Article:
Source: Social Security Administration.

This article was originally published on Jan. 4, 2015, and updated on May 5, 2016.

When it comes to applying for Social Security retirement benefits, most people are unfamiliar with the process. That's no surprise, as we generally only retire once and only apply for benefits once. Fortunately, applying for Social Security benefits isn't as hard as earning them.

Here's a handy guide to what you need to know about the process. (Keep in mind that this article refers to retirement benefits -- not disability, survivor, or other benefits disbursed by the Social Security Administration (SSA).)

Timing is key

While the process of applying for Social Security benefits is relatively straightforward, the question of when to do so is far more complicated. You might, of course, simply apply for them at your "full" retirement age, which the Social Security Administration sets according to your birth year. For those born in 1937 or earlier, it's 65; for those born between 1943 and 1957, it's 66; and for those born in 1960 or later, it's 67. For anyone in between, their retirement age is somewhere in between, in two-month increments.

That seems simple enough, but you can elect to start receiving benefits as early as age 62 or as late as age 70. For each year beyond your full retirement age that you delay, your benefit rises by about 8% -- this means a 24% boost if you delay from age 67 to age 70. Those starting at age 62 will collect a benefit that's up to 30% less than their "full" retirement-age one. The SSA notes that if you run the numbers and live an average-length life, whether you collect early or late shouldn't make a huge difference. For example, you will get significantly smaller benefit checks if you start at 62 instead of 67, but you'll get 60 more of them, which amounts to a lot of money.

Source: Social Security Administration.

Still, there are reasons to consider starting earlier or later, such as whether you're still working, how healthy you are, how long you expect to live, and whether you're married and have a spouse's benefit to consider. If you claim Social Security before your full retirement age and are still working, then your Social Security benefits will be reduced if you earn more than a certain amount. The SSA notes: "If you are under full retirement age for the entire year, we deduct $1 from your benefit payments for every $2 you earn above the annual limit. For 2016, that limit is $15,720." Once you reach full retirement age, earned income of any amount will not reduce your benefits.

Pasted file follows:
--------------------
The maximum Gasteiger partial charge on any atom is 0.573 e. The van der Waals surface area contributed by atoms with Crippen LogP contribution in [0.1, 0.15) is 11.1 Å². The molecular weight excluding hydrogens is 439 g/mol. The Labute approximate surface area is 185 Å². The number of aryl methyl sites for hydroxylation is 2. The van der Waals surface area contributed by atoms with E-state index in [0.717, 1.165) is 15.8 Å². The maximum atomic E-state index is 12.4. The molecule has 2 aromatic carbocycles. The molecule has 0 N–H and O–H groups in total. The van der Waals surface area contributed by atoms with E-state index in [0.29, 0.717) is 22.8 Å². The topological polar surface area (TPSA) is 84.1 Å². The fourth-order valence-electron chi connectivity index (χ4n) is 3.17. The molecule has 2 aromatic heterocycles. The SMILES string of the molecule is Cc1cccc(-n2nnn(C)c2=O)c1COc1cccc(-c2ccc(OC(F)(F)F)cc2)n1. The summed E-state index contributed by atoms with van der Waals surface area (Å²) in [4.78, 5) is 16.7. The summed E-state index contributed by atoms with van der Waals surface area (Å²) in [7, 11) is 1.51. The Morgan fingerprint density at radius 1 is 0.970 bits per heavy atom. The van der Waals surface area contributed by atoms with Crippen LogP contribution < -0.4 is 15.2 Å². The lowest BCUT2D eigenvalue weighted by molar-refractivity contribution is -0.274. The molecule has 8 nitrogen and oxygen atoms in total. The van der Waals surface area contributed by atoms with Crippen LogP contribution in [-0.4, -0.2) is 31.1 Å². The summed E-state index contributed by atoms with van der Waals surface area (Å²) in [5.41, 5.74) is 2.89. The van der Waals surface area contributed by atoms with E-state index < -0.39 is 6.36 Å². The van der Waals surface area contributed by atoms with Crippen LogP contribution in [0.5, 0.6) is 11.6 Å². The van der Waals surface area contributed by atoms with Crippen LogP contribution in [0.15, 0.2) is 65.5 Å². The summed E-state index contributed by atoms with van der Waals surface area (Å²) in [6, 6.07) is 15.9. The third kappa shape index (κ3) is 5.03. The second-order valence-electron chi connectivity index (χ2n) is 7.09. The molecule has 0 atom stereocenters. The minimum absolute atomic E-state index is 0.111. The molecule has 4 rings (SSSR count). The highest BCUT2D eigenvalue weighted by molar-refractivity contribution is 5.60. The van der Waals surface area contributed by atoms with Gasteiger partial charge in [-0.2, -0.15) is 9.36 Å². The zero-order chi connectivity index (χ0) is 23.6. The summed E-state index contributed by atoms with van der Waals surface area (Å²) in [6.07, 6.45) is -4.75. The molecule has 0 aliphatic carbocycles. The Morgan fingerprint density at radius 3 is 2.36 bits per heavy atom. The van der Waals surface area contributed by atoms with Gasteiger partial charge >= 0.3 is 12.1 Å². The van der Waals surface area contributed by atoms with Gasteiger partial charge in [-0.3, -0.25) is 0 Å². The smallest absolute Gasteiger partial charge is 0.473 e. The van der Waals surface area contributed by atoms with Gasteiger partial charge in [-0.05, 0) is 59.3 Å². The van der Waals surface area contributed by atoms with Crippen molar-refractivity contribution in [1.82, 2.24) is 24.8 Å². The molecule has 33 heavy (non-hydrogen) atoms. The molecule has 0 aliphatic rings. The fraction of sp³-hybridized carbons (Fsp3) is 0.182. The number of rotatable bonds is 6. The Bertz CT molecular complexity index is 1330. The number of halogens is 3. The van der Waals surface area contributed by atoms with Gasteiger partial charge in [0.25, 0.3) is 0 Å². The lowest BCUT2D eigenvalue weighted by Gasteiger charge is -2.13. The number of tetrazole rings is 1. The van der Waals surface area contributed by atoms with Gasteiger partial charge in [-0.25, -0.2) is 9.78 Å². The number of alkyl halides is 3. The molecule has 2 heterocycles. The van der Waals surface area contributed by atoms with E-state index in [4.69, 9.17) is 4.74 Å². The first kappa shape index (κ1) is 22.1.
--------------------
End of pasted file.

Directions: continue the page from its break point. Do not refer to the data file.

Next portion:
It's worth spending some time reading up on Social Security strategies to see when it seems best for you to begin receiving benefits. Also, spend a little time at the SSA website, where you can use the Retirement Estimator to get an idea of how much your monthly benefit will be at different retirement ages.

Source: Social Security Administration.

The process

Once you're ready to apply for Social Security benefits, what do you do?

First off, know that most folks can take care of it all online. To do so, you need to be at least 61 years and nine months old and not currently receiving your own Social Security benefits. You also must not have already applied for retirement benefits, and you must apply no more than four months before you want to start receiving your monthly benefits. (Note that you can apply for Medicare at the same time if you're no more than three months away from age 65, and you can even apply for only Medicare through the same online application and put off applying for your Social Security benefits.)

You can apply for your Social Security benefits over the phone at (800)772-1213 or TTY (800)325-0778 between 7 a.m. and 7 p.m. on weekdays or in person at your local Social Security office. But for most of us, applying online is the way to go, as it's quick and spares you a lot of time traveling to and from the Social Security office and waiting in line. The SSA estimates that the process will take about 15 minutes, and you can start and stop -- and change or save your answers -- along the way. You'll get a receipt that you can print for your records, and you can check on the status of your application online with the confirmation number that you'll receive.

That's pretty much it! Just remember: The trickiest part of the process is deciding when to start receiving your benefits and formulating any strategy if you have a spouse with benefits, too.